By John Schmeelk
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The Knicks looked great in the first half on Sunday afternoon.

The effort and defense was strong, holding the Heat to 45 points and under 45 percent shooting. They moved the ball around the perimeter like a hot potato. The Knicks had 14 assists on 20 shots. Carmelo Anthony shot a high percentage and took it strong to the hoop. Even though the team shot poorly from behind the arc, they shot 57 percent from the field.

It was November all over again. It was beautiful basketball.

Then the second half started, and the Knicks looked like the team that has sputtered around for the past two months. Ball movement slowed. The Knicks relied on jump shots and shot only 31 percent from the field (2-12 from behind the arc). They had just 34 points on 12 field goals and four assists. Anthony put up eight points on 3-11 shooting as LeBron James took him out of the game. The Knicks turned it over nine times. The Heat defense had something to do with it — but New York’s play was the bigger culprit.

As it has since November, the Knicks’ effort on defense waned in the second half as they looked far too comfortable with a 14-point halftime lead. It wasn’t only James as both Dwyane Wade and Chris Bosh had big second halves for Miami. The Heat shot 48 percent in the final two quarters and committed just four turnovers. All the defensive ferocity that the Knicks showed in the first half disappeared. Iman Shumpert playing just six minutes may have had something to do with that, too. The team switched way too much, and seemed far more concerned about arguing about calls than getting back on defense.

The last few minutes of the game exposed the flaws that have caused most of the Knicks’ struggles on both sides of the ball since their hot start to the season. The offense was stagnant, and the team struggled to score. The Knicks scored just six points in the final six minutes of the game. All those points came on individual plays — Raymond Felton driving to the basket.

Anthony only got one shot in the final six minutes, while J.R, Smith missed three shots and committed the costly turnover that sealed the win for Miami. The Knicks went away from the high screen and roll that had worked all game, and the offense often looked lost and confused. There were no creative sets or plays called by the coach. Despite being the team’s best offensive player in the second half, Amar’e Stoudemire was glued to the bench.

Mike Woodson looked lost.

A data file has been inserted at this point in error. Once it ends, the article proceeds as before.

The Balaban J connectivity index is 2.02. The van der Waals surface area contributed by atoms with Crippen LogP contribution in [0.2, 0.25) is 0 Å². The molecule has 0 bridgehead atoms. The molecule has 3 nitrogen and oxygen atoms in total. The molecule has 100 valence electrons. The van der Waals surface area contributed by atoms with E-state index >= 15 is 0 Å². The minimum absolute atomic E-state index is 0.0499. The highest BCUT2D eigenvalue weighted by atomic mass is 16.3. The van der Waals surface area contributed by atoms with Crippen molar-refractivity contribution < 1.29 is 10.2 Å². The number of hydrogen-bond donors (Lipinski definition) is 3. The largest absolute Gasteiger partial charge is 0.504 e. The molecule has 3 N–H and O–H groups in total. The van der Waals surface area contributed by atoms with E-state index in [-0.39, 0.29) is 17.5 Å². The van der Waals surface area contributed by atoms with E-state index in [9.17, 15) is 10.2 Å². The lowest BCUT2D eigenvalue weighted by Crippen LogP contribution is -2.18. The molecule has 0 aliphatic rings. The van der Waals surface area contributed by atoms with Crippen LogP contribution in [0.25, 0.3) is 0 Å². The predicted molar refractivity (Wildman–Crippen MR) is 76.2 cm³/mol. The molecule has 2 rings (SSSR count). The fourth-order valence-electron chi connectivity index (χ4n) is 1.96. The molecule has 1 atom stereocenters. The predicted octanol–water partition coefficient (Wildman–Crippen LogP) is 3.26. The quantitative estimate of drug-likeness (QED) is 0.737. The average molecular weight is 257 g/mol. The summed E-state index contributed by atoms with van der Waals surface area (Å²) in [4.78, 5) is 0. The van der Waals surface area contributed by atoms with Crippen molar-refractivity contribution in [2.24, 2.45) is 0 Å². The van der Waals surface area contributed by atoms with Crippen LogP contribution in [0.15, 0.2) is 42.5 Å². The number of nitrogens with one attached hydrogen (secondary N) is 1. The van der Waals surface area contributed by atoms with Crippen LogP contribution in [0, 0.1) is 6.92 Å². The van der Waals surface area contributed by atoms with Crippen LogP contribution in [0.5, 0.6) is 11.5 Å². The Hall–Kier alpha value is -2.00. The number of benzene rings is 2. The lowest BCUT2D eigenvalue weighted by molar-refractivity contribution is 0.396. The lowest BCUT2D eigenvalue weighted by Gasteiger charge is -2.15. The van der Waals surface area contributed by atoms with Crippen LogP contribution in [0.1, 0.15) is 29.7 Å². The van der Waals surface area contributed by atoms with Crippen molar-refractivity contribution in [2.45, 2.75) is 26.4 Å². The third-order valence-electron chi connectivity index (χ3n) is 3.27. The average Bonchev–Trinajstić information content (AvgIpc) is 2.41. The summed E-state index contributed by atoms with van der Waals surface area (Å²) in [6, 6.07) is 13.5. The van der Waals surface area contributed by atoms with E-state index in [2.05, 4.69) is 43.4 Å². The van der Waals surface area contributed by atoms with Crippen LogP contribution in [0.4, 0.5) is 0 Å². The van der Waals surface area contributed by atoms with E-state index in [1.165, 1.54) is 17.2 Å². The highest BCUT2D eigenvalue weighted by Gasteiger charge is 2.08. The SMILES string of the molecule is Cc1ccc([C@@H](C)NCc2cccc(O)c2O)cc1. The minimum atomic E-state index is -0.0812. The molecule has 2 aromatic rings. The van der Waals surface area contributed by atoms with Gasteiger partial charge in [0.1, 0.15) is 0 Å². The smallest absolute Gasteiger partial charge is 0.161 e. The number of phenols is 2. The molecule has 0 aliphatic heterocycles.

The same can be said for the defense. The Knicks not only switched way too much into mismatches, but they also had a couple of miscommunications on the high screen and roll that cost them dearly. Those types of mistakes late in games can cost teams in a playoff series. On even the weakest screens, the Knicks were switching. Early in the game, the Knicks’ best pick and roll defense came when Tyson Chandler and Amar’e Stoudemire trapped the Heat ball-handlers away from the basket. That rarely happened in the second half.

These are the same coaching strategies Woodson has been employing all season — decisions that have come back to bite the Knicks.  The loss also highlighted the team’s structural flaws. The Knicks rely on a two very inconsistent players, Smith and Raymon , to score from the perimeter if Anthony can’t get things going. I’m not sure a team can win a championship with those two players being relied upon so heavily. I’m not sure they are good enough.

With all that said, the Knicks were two points down with just over two minutes to play. The Knicks match up extremely well with the Heat since they play small and aren’t overly physical. If they meet in the playoffs, the Knicks have a real chance of pushing Miami into a very long and competitive series. Anthony, even though he’s not at the level of James, can challenge him offensively and defensively like no other player in the NBA.

Even though this game exposed the Knicks’ flaws, it should also give fans hope. Woodson’s team can beat the Heat if they play well. Now it’s on the coach and the players to make sure that happens more consistently.

Schmeelk’s Snippets

– As badly as J.R. Smith played, and as bad as some of his late-game decisions were, he missed a lot of wide-open spot-up jump shots that he’d normally make. If he makes a couple more shots, the Knicks might win the game.

– LeBron James did a good job defensively on Carmelo Anthony in the second half, but Melo still had looks he usually makes. The Knicks just went cold in the second half, something they can’t afford against a team like the Heat.

– Despite their winning streak and how good LeBron James has been, the Heat are beatable. I thought that before Sunday’s game, and I think that even more now.

– Steve Novak gave the Knicks nothing on Sunday and that has been the case for many games this season. He is not giving them enough on offense to make up for his brutal defense.

– Mike Woodson needs to figure out his starters and his rotation. James White in the starting lineup makes no sense. Amar’e Stoudemire has to play more than 20 minutes and get more than seven field goal attempts. I’ll touch on that more tomorrow.

You can follow me on Twitter @Schmeelk for everything Knicks, Giants, Yankees and New York sports.

Do you think these Knicks have a prayer of beating LeBron & Co. in the playoffs? Be heard in the comments!